In the midst of the fall election campaign, Steven Hayes went on trial in New Haven, Conn., in one of the most horrific murder cases in memory. The killers invaded a home, beat a man with a baseball bat, sexually assaulted and strangled his wife, and tied up their two daughters before setting a fire that killed them.
It was the sort of crime that could only increase support for the death penalty. This effect had some relevance for the Connecticut governor's race, because it pitted a supporter of capital punishment, Republican Thomas Foley, against Democrat Dannel Malloy, an opponent.
When they debated, Foley promised to veto any bill to abolish the death penalty, while Malloy said, "We know that the application of the death penalty has not always been equal and even." A tough sell, right? But Malloy won.
That's just one of the parade of indications that capital punishment is on the wane. The popular impulse to put people to death is just not what it used to be.
Executions have fallen by half since 1999. The number of new death sentences is about one-third what it was at the 1996 peak. Even in Texas, long the leading practitioner, death sentences are off by 80 percent. Several states that retain capital punishment have not administered a single lethal injection in the past five years.
The exoneration of 138 death row inmates has weakened public support for the ultimate sanction. In a recent Gallup poll, 64 percent of Americans endorsed it, down from 80 percent in 1994, while opposition has nearly doubled.
A survey commissioned by the Death Penalty Information Center found that 61 percent prefer that murderers get some sort of life sentence instead. As a budget priority, the death penalty was ranked seventh out of seven issues.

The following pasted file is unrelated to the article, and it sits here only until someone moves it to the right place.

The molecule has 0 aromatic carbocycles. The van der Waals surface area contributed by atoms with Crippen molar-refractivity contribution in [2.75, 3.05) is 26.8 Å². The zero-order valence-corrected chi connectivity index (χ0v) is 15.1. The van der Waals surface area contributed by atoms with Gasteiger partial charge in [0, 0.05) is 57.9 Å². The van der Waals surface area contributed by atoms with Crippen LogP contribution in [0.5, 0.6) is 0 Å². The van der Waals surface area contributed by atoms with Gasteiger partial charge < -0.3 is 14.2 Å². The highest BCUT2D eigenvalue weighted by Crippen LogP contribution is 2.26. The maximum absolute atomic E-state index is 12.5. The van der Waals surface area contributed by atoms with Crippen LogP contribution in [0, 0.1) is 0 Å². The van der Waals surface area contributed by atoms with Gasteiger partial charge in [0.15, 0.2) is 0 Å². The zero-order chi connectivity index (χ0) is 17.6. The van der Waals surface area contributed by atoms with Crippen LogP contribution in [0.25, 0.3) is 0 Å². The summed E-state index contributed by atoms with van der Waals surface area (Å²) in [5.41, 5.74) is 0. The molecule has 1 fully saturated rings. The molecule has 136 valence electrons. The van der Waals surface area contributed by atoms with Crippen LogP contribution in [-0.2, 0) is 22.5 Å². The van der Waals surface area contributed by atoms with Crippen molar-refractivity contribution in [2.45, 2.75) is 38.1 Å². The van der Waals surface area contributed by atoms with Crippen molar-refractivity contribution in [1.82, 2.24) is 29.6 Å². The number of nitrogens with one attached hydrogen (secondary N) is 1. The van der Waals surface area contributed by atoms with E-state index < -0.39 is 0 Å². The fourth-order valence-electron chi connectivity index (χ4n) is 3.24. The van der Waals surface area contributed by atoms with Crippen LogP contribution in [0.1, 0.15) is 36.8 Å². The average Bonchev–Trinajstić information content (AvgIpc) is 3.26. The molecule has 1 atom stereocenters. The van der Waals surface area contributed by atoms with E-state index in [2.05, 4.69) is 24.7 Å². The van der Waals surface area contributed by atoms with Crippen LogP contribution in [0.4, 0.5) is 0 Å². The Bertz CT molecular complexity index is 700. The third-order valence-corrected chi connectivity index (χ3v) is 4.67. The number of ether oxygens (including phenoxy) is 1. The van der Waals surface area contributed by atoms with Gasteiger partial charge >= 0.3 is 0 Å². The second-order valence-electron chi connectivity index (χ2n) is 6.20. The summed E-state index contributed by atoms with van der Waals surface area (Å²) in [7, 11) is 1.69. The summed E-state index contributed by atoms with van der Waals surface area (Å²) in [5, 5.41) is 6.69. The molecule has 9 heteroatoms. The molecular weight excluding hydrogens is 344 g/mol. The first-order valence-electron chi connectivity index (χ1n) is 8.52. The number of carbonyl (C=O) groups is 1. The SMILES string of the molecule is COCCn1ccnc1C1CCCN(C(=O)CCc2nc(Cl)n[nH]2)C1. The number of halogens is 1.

Did someone mention budgets? They are no friend of an option that requires expensive trials, costly appeals, and pricey incarceration arrangements. Franklin Zimring, a law professor at the University of California at Berkeley, says capital punishment has become "an extreme luxury item."
Even the Neiman Marcus Christmas catalog, which this year offers a charm bracelet for $248,000, has nothing to compare. Maryland has spent $186 million on capital cases over the past 30 years—which comes to $37 million per execution.
The typical Texas death case carries a price tag of $2.3 million. A 2005 study pointed out that "New Jersey taxpayers over the last 23 years have paid more than a quarter billion dollars on a capital punishment system that has executed no one."
You might surmise that death sentences and executions have subsided because the homicide rate has dropped so much. But Zimring finds that the biggest decline has been among murders that aren't eligible for capital punishment. Capital murders have declined far less. There are thousands each year for prosecutors who want to pursue them.
Even among lawmakers, this remedy is losing ground. The New Jersey legislature repealed it in 2007 and New Mexico followed suit last year. New York's death penalty law was overturned in court, but legislators have refused to pass a new one.
Illinois Gov. George Ryan declared an execution moratorium in 2000, and his two successors have maintained it. But the moratorium has been, in a sense, the worst of both worlds. While taxpayers continue to incur the costs of seeking death sentences, none is ever carried out.
The cost will disappear if the General Assembly abolishes capital punishment, which opponents intend to propose as soon as it convenes in January. "I really think we're going to get it done," Jim Covington, director of legislative affairs for the Illinois State Bar Association, told me.
That shouldn't be impossible in a state where death row inmates are more likely to be exonerated than executed. Given Illinois' horrendous budget problems, the point of keeping the death penalty on the books is mysterious to see. In the last seven years, taxpayers have spent more than $100 million on capital cases even though the death chamber has been turned into a Starbucks.
If it is repealed, some people will cheer, some will be angry, and most will pay little attention. In the United States, the death penalty may never die, but its best days are past.
by Steve Chapman--published in Reason Magazine on 12/27/10